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March 21, 2012

Using titanium to induce bone differentiation and personalized implants

by Angela C.H. McDonald

Titanium can be found everywhere. It is used in cars, sporting equipment and even jewelry manufacturing. But did you know that titanium products are used inside the human body?

You may know someone who has undergone a joint replacement procedure or someone who has a dental implant. For decades, titanium alloys have been used as a biomaterial for these applications.

Titanium is a biocompatible material, which means that it is able to integrate into the body without being rejected. This is a major reason why titanium biomaterials are so popular in orthopedics and dentistry. However, the ability of a titanium implant to fuse with surrounding bone tissue inside the body (a property known as osseointegration) needs to be improved.

In addition to biocompatibility and osseointegration, the optimal bone implant should also recruit bone precursor cells within surrounding tissue and provide bioactive cues to induce proliferation and differentiation for new bone formation.

How can a bone implant be designed to provide instructive cues to its surrounding environment within the body?

 Researchers have made a number of modifications to titanium alloy implants to try to answer this question, including surface topography, oxide thickness, titanium alloy composition and bioactive surface coating.

The extracellular (i.e. outside the cell) space that exists within tissues can also provide instructive signals to cells. For example, the protein fibronectin, which exists in the extracellular space, can regulate cell adhesion and differentiation. Recently, researchers took advantage of this and attempted to recreate this ability on a titanium alloy surface. The report recently published in Biomaterials described the construction of extracellular matrix-like networks onto a titanium alloy using fibronectin and BMP2 (a growth factor that can direct bone differentiation) in a multi-layered biomaterial. The result: successful induction of osteogenesis and integration of the titanium implant into existing bone tissue.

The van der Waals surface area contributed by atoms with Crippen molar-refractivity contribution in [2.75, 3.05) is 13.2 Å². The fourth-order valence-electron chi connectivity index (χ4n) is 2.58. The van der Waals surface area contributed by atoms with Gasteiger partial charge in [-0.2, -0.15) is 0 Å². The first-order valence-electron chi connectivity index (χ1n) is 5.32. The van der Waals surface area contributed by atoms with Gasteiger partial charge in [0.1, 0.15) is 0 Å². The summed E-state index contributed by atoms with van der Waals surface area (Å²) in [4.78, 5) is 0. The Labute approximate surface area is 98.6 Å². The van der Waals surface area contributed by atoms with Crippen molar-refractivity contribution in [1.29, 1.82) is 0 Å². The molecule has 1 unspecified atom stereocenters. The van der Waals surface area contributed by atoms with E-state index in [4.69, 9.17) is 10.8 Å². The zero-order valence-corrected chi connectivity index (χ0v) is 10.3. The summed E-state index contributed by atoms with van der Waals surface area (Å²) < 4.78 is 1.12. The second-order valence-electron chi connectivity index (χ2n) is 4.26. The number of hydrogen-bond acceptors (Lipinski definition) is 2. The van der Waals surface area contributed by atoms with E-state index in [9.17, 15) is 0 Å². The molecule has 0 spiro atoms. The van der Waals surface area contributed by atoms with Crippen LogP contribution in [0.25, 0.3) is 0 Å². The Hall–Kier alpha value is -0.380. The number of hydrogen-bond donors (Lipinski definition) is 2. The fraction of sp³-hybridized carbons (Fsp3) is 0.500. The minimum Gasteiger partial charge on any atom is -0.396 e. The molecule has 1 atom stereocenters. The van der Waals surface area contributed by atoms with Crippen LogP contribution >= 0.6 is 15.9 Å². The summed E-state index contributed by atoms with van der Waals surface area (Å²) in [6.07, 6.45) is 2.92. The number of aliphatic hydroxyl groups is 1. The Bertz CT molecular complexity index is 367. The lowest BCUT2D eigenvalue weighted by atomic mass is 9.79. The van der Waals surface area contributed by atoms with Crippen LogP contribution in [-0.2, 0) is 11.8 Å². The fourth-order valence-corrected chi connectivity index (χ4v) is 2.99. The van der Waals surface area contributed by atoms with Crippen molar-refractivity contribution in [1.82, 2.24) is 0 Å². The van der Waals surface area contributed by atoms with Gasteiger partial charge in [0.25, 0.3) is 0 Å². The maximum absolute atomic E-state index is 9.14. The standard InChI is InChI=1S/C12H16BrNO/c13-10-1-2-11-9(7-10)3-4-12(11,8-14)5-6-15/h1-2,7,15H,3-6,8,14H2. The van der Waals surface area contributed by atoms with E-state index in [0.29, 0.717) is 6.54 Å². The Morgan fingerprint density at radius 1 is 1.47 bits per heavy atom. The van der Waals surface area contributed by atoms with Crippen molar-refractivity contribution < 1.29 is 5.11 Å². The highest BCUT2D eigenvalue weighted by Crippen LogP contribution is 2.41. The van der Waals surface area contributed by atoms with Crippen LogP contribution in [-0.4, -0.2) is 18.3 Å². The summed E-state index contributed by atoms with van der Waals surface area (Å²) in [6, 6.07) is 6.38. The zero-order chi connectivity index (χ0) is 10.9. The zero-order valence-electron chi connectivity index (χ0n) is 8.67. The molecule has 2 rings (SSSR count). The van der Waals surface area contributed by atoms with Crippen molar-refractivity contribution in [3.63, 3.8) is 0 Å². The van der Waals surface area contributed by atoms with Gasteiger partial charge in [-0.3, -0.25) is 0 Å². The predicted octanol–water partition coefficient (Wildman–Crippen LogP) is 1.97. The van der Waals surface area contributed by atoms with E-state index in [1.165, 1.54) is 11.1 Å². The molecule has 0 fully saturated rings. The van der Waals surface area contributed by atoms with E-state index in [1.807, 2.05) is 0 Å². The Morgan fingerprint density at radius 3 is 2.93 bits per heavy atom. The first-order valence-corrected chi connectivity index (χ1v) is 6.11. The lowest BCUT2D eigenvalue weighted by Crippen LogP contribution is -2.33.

The use of titanium implants was publicized heavily in the media last month when a Belgian company, called Layerwise, announced a jaw replacement surgery that took place in June 2011. A custom-made titanium jaw was implanted into an 83-year-old woman who suffered from a chronic bone condition that had left her jawbone nonfunctional. Following transplantation, functionality was restored.

Layerwise specializes in metal part manufacturing. The company employed 3D printer technology to create the custom implant. Prior to implant construction, MRI images of the woman’s face were used to determine the shape of the titanium jawbone. The titanium implant was coated with a ceramic compound and subsequently transplanted into the patient. While clinical data has not been released by Layerwise, the company reported that shortly after surgery, the patient was able to speak and swallow.

While researchers are making good headway in understanding the molecular and cellular responses to bone implants (and how these responses can be exploited to enhance bioactivity of implants), I think that taking advantage of commercial technology and forming partnerships with companies like Layerwise is what will really push us into the next generation of regenerative medicine and bone implants.



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